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Continuing regular exercise during pregnancy: Effect of exercise volume on fetoplacental growth

  • James F. Clapp III
    Affiliations
    Departments of Reproductive Biology and Obstetrics and Gynecology and the Schwartz Center for Metabolism and Nutrition, Case Western Reserve University at MetroHealth Medical Center. Cleveland, Ohio
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  • Hyungjin Kim
    Affiliations
    Departments of Reproductive Biology and Obstetrics and Gynecology and the Schwartz Center for Metabolism and Nutrition, Case Western Reserve University at MetroHealth Medical Center. Cleveland, Ohio
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  • Brindusa Burciu
    Affiliations
    Departments of Reproductive Biology and Obstetrics and Gynecology and the Schwartz Center for Metabolism and Nutrition, Case Western Reserve University at MetroHealth Medical Center. Cleveland, Ohio
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  • Stephanie Schmidt
    Affiliations
    Departments of Reproductive Biology and Obstetrics and Gynecology and the Schwartz Center for Metabolism and Nutrition, Case Western Reserve University at MetroHealth Medical Center. Cleveland, Ohio
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  • Kristin Petry
    Affiliations
    Departments of Reproductive Biology and Obstetrics and Gynecology and the Schwartz Center for Metabolism and Nutrition, Case Western Reserve University at MetroHealth Medical Center. Cleveland, Ohio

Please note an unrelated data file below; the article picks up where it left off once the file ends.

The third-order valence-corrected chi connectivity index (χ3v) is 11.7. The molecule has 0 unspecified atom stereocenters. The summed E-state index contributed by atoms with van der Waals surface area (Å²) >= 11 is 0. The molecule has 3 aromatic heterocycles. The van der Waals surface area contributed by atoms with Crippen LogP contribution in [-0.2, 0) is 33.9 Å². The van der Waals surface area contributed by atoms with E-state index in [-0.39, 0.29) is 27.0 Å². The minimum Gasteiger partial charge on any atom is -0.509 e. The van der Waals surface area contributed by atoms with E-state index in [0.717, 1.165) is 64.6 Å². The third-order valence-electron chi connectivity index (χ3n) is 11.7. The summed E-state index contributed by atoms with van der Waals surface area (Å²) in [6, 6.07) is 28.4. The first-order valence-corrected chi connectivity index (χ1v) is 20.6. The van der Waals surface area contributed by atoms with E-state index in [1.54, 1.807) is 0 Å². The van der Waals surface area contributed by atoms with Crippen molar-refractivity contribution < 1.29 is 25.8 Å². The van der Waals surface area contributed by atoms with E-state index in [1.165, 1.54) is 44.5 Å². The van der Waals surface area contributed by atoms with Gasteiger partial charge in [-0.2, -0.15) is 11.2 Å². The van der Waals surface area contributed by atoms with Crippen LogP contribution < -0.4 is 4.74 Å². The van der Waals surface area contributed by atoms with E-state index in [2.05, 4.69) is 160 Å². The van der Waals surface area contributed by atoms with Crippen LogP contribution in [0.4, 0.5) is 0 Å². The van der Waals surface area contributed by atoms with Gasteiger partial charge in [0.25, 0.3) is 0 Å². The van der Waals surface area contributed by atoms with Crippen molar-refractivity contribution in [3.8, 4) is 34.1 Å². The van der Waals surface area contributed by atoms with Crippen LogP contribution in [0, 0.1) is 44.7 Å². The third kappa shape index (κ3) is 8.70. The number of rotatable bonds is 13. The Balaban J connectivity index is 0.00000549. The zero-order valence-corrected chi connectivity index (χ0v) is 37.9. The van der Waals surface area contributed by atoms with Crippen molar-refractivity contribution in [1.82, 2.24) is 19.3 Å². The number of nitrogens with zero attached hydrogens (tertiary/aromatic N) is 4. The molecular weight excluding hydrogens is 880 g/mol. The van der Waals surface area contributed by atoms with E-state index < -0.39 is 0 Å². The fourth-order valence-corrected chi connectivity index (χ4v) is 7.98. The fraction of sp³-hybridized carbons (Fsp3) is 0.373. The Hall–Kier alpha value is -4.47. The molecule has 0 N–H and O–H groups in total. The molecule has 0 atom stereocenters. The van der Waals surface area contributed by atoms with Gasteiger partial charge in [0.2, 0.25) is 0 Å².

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  • Beth Lopez
    Affiliations
    Departments of Reproductive Biology and Obstetrics and Gynecology and the Schwartz Center for Metabolism and Nutrition, Case Western Reserve University at MetroHealth Medical Center. Cleveland, Ohio
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      Abstract

      Objective: The purpose of this study was to test the null hypothesis that the volume of exercise at different times during pregnancy has no effect on fetoplacental growth. Study Design: Seventy-five women who exercised regularly were evaluated before pregnancy and randomly assigned at 8 weeks' gestation to one of 3 exercise regimens for the remainder of pregnancy. Primary outcome variables included placental growth rate, birth weight, and placental volume at term. Results: The offspring of the women who were randomly assigned to a high volume of exercise in mid and late pregnancy were significantly lighter (3.39 kg vs 3.81 kg) and thinner (8.3% fat vs 12.1% fat) than those offspring born of women who were randomly assigned to reduce their exercise volume after the 20th week. Maternal weight gain, fresh placental volumes, and histomorphometric indices of placental function were greater in the high-low group. Conclusion: These data indicate that a high volume of moderate-intensity, weight-bearing exercise in mid and late pregnancy symmetrically reduces fetoplacental growth, whereas a reduction in exercise volume enhances fetoplacental growth with a proportionally greater increase in fat mass than in lean body mass. (Am J Obstet Gynecol 2002;186:142-7.)

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